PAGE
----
Besides this, running also taught me to keep going in the face of failure. There were moments when I thought I was on the verge of breaking down because of the overwhelming study load. However, every satisfying workout I have had on the track was a poignant reminder that I am more capable than I think I am. It gave me the courage and strength to deal with my doubts and insecurity.

In 2018, I decided to take a gap year to pursue my dream of running in Kenya and work towards realizing my long-held aspiration of becoming one of Singapore’s top distance runner. I hope that through my running journey, I will be able to inspire and motivate others to dare to dream and dare to chase after their dreams too.

Banjamin Quek is a mid-distance athlete with a 21.1km timing of 1:16:23. The NUS graduate is currently tutoring part-time to train full-time. The Under Armour Athlete will be competing in SCSM 2018. He is managed by ONEathlete.
Banjamin Quek is a mid-distance athlete with a 21.1km personal best timing of 1:16:23. The NUS graduate is currently tutoring part-time to train full-time. The Under Armour Athlete will be competing in SCSM 2018. He is managed by ONEathlete.
Despite a tight schedule with residency programme and marathon training, Mok Ying Ren tries to sleep at least 6-8 hours a day so that he can recover sufficiently, stay alert and compliment the training. Photo credits: ONEATHLETE

ST: Sleeping right!

This article was first published in The Sunday Times on 7 Oct 2018.

#AskMok

  1. I have to juggle work and training. I try to sleep as little as possible to put in the training hours. Is this wise? How much should i sleep? – Ryan Dexter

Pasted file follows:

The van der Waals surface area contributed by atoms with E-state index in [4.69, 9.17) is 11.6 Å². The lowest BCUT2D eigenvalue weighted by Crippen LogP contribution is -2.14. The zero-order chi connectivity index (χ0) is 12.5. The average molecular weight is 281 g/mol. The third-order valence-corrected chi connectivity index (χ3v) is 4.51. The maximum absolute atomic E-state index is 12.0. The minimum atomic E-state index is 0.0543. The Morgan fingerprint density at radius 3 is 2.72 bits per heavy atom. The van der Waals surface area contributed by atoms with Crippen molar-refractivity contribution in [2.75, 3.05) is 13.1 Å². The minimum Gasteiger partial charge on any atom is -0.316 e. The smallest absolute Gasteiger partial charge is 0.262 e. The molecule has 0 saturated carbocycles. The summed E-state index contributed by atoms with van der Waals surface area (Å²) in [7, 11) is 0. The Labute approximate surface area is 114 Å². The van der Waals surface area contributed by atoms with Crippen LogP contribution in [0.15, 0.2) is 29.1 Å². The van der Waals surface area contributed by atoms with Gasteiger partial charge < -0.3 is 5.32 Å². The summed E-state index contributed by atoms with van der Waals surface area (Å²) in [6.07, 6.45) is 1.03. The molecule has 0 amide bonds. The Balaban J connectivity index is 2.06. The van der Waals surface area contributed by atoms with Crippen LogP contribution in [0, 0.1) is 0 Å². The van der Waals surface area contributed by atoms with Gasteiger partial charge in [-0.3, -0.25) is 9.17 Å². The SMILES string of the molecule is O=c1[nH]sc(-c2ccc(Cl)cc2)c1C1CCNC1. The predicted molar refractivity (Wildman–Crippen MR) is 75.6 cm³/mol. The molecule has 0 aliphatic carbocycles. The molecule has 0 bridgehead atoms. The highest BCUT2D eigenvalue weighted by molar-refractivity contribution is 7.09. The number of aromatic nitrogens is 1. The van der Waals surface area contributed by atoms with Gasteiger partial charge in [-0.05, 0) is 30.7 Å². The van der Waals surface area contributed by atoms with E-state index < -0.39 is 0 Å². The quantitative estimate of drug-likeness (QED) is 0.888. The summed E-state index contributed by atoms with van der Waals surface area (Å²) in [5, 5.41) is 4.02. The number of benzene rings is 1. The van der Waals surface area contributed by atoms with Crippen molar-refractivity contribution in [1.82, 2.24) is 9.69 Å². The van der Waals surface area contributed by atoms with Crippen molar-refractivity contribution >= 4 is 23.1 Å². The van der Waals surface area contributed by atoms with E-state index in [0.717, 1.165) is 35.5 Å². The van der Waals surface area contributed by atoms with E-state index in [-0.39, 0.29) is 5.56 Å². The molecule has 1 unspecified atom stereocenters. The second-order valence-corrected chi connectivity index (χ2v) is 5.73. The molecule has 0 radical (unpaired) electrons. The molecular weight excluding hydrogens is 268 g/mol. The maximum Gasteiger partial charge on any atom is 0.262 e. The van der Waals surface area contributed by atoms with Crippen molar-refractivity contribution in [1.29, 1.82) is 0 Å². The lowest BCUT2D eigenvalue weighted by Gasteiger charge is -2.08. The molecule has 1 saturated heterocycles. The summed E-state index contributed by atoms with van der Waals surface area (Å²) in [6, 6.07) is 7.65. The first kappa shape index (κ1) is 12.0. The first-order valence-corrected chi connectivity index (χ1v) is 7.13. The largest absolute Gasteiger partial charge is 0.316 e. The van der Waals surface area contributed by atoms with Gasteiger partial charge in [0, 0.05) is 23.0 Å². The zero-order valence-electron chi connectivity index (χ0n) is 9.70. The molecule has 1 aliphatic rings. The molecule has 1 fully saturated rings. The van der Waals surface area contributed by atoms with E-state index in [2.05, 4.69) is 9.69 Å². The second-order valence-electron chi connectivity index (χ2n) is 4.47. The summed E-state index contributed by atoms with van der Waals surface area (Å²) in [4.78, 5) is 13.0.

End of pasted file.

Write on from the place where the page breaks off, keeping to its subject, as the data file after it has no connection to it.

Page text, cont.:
2. Does pre-sleeping routines really help me get better sleep? – Cindy Kuzima
  3. As the races usually start about 4am, is it okay if i run without sleeping the night before? – Anonymous

MOK YING REN – Sleep is a key aspect of recovery, although often overlooked and undervalued. It is never advertised as the “latest”, “coolest” or “best” recovery tool on the market.

But everyone still knows that sleep is essential to recovery. I am sure many of you at least feel it intuitively – when you are fatigued, every task would seem to require more effort than usual to complete.



Importance of Sleep


Sleep energizes us, but how it does so is still much of a mystery. All we know is that a myriad of hormones, such as prolactin, oxytocin, oelatonin, and growth hormones, are produced at perfectly- timed junctures throughout our sleep cycle. This then stimulates a flurry of chemical activity in our cells to repair our cells and restore our energy.

It is this wonder of the human body that allows you to wake up from a good night’s sleep feeling satisfied and rejuvenated.



Chronic Lack of Sleep


It is hardly unexpected then that a chronic lack of sleep will have negative effects on our bodies. Besides experiencing a perpetual sense of fatigue, your usual bodily functions and abilities may also be compromised.